Now, parson, prepare; for thy doom is nigh.

  A fox more cunning than Herod, I trow—

  TRUMPETER and both YAGERS (pressing against him).
  Silence, again,—if thou wouldst not die!

  CROATS (interfering.)
  Stick to it, father; we'll shield you, ne'er fear;
  The close of your preachment now let's hear.

  CAPUCHIN (still louder).
  A Nebuchadnezzar in towering pride!
  And a vile and heretic sinner beside!
  He calls himself rightly the stone of a wall;
  For faith! he's a stumbling-stone to us all.
  And ne'er can the emperor have peace indeed,
  Till of Friedland himself the land is freed.

     [During the last passages which he pronounces in an elevated
     voice, he has been gradually retreating, the Croats keeping
     the other soldiers off.


     The above, without the Capuchin.

  FIRST YAGER (to the Sergeant).

  But, tell us, what meant he about chanticleer;
  Whose crowing the general dares to hear?
  No doubt it was uttered in spite and scorn.

  Listen—'Tis not so untrue as it appears;
  For Friedland was rather mysteriously born,
  And is 'specially troubled with ticklish ears;
  He can never suffer the mew of a cat;
  And when the cock crows he starts thereat.

  He's one and the same with the lion in that.

  Mouse-still must all around him creep,
  Strict watch in this the sentinels keep,
  For he ponders on matters most grave and deep.
          [Voices in the tent. A tumult.
  Seize the rascal! Lay on! lay on!


            Peace! peace! begone!

  Deuce take me, but yonder the swords are out!

  Then I must be off, and see what 'tis about.

             [Yagers enter the tent.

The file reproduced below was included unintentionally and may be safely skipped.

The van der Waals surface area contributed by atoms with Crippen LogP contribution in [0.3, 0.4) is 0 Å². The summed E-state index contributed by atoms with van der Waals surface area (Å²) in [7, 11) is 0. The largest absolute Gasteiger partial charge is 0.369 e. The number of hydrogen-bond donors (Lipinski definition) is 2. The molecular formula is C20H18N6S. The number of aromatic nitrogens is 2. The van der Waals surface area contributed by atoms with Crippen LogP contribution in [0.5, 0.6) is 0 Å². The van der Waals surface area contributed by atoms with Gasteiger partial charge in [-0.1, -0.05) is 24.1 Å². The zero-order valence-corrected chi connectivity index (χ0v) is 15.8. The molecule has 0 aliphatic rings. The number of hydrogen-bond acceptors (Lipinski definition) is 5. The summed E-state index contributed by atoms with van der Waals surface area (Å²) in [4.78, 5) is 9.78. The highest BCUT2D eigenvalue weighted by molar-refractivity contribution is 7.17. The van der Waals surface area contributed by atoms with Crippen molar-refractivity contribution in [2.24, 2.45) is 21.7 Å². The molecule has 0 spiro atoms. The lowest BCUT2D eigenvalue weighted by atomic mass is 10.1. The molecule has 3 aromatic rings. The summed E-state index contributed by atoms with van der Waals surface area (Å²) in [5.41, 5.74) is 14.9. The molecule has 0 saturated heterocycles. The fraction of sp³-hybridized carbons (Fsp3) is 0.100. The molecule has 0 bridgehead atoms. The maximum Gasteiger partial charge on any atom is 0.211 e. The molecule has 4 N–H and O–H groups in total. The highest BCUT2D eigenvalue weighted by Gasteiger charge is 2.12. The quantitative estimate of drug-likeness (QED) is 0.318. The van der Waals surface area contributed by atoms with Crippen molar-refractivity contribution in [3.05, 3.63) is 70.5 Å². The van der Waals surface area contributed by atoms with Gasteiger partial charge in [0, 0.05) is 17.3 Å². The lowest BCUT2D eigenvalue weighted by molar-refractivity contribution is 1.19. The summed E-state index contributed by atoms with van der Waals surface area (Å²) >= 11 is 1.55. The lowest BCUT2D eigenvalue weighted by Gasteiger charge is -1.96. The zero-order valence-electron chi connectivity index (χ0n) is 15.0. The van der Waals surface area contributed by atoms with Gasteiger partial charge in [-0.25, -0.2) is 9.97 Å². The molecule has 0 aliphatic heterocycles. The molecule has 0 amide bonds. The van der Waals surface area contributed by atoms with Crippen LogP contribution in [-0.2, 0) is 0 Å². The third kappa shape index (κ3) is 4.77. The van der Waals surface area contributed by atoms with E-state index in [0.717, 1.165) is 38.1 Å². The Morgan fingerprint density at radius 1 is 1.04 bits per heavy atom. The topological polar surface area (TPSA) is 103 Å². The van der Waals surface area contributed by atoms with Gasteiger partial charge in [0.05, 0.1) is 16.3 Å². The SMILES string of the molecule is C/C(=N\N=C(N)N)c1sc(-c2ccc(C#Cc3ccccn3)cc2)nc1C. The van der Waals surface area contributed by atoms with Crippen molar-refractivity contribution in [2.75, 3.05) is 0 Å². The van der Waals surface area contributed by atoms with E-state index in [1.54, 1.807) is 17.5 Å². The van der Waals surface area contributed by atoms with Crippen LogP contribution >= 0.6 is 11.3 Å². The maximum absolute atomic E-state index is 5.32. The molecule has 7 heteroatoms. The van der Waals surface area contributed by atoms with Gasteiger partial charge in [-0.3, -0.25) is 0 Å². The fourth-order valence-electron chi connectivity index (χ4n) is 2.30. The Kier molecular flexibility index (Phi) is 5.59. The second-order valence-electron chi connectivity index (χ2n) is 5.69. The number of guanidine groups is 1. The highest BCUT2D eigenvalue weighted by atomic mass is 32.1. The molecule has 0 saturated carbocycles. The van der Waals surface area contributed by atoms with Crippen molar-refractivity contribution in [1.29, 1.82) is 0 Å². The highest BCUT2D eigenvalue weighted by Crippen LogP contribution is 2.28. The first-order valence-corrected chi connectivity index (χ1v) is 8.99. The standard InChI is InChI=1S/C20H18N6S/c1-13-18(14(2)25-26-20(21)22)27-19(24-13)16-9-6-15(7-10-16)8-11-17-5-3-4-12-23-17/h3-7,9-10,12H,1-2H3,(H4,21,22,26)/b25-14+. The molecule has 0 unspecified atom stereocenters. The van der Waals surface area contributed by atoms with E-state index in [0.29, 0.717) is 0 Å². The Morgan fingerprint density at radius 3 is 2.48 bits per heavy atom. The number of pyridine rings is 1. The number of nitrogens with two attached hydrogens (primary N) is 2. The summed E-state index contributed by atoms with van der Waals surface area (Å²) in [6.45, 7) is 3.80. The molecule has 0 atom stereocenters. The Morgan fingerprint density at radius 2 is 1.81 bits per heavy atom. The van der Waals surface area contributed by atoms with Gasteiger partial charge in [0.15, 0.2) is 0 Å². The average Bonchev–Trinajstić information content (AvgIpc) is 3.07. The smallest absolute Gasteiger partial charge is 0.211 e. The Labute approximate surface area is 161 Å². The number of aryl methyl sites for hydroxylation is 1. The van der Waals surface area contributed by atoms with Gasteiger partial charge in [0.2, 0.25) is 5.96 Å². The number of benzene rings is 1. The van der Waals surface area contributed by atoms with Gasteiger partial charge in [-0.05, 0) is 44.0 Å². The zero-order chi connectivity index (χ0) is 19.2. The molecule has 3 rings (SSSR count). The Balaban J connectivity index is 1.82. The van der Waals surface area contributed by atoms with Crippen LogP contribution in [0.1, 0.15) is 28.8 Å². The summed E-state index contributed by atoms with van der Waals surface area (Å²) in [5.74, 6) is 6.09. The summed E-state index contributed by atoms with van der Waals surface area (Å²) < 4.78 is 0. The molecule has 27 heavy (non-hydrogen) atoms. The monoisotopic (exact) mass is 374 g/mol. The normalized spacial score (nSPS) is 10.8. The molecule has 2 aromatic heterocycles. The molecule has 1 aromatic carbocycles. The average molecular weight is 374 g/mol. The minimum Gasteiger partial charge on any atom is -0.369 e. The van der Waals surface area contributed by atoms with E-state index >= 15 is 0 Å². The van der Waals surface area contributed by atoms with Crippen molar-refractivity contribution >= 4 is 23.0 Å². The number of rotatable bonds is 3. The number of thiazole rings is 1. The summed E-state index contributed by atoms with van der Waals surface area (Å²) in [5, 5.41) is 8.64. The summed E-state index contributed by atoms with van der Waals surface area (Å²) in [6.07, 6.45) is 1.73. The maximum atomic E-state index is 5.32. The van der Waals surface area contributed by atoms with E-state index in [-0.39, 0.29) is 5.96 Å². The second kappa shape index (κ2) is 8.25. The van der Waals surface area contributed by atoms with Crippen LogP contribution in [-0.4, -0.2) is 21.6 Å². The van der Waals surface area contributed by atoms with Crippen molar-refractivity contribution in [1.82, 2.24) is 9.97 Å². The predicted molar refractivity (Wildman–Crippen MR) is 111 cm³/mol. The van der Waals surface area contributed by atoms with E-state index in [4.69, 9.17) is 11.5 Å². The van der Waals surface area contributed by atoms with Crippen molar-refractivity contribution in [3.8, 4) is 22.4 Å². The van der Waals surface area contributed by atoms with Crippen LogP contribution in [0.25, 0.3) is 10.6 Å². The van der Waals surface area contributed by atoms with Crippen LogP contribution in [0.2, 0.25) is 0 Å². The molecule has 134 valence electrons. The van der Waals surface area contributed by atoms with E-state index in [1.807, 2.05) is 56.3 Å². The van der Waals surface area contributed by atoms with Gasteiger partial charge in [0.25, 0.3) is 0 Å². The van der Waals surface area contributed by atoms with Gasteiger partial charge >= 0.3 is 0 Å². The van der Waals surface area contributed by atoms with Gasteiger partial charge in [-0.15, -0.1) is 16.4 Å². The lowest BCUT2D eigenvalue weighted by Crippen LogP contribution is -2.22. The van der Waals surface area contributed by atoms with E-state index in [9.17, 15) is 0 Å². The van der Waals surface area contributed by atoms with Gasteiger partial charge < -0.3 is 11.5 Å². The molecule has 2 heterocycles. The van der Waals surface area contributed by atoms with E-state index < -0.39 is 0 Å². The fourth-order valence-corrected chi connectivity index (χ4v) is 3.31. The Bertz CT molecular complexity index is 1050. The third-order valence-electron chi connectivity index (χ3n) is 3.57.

SUTLER-WOMAN (comes forward).
  A scandalous villain!—a scurvy thief!

  Good hostess, the cause of this clamorous grief?

  A cut-purse! a scoundrel! the-villain I call.
  That the like in my tent should ever befall!
  I'm disgraced and undone with the officers all.

  Well, coz, what is it?

              Why, what should it be?
  But a peasant they've taken just now with me—
  A rogue with false dice, to favor his play.

  See I they're bringing the boor and his son this way.


     Soldiers dragging in the peasant, bound.

  He must hang!

         To the provost, come on!

  'Tis the latest order that forth has gone.

  In an hour I hope to behold him swinging!

  Bad work bad wages will needs be bringing.

  FIRST ARQUEBUSIER (to the others).
  This comes of their desperation. We
  First ruin them out and out, d'ye see;
  Which tempts them to steal, as it seems to me.

  How now! the rascal's cause would you plead?
  The cur! the devil is in you indeed!

  The boor is a man—as a body may say.

  FIRST YAGER (to the Trumpeter).
  Let 'em go! they're of Tiefenbach's corps, the railers,
  A glorious train of glovers and tailors!
  At Brieg, in garrison, long they lay;
  What should they know about camps, I pray?


     The above.—Cuirassiers.

  Peace! what's amiss with the boor, may I crave?

  He has cheated at play, the cozening knave!

  But say, has he cheated you, man, of aught?

  Just cleaned me out—and not left me a groat.

  And can you, who've the rank of a Friedland man,
  So shamefully cast yourself away,
  As to try your luck with the boor at play?
  Let him run off, so that run he can.

     [The peasant escapes, the others throng together.

  He makes short work—is of resolute mood—
  And that with such fellows as these is good.
  Who is he? not of Bohemia, that's clear.

  He's a Walloon—and respect, I trow,
  Is due to the Pappenheim cuirassier!

  FIRST DRAGOON (joining).
  Young Piccolomini leads them now,
  Whom they chose as colonel, of their own free might,
  When Pappenheim fell in Luetzen's fight.

  Durst they, indeed, presume so far?

  This regiment is something above the rest.
  It has ever been foremost through the war,
  And may manage its laws, as it pleases best;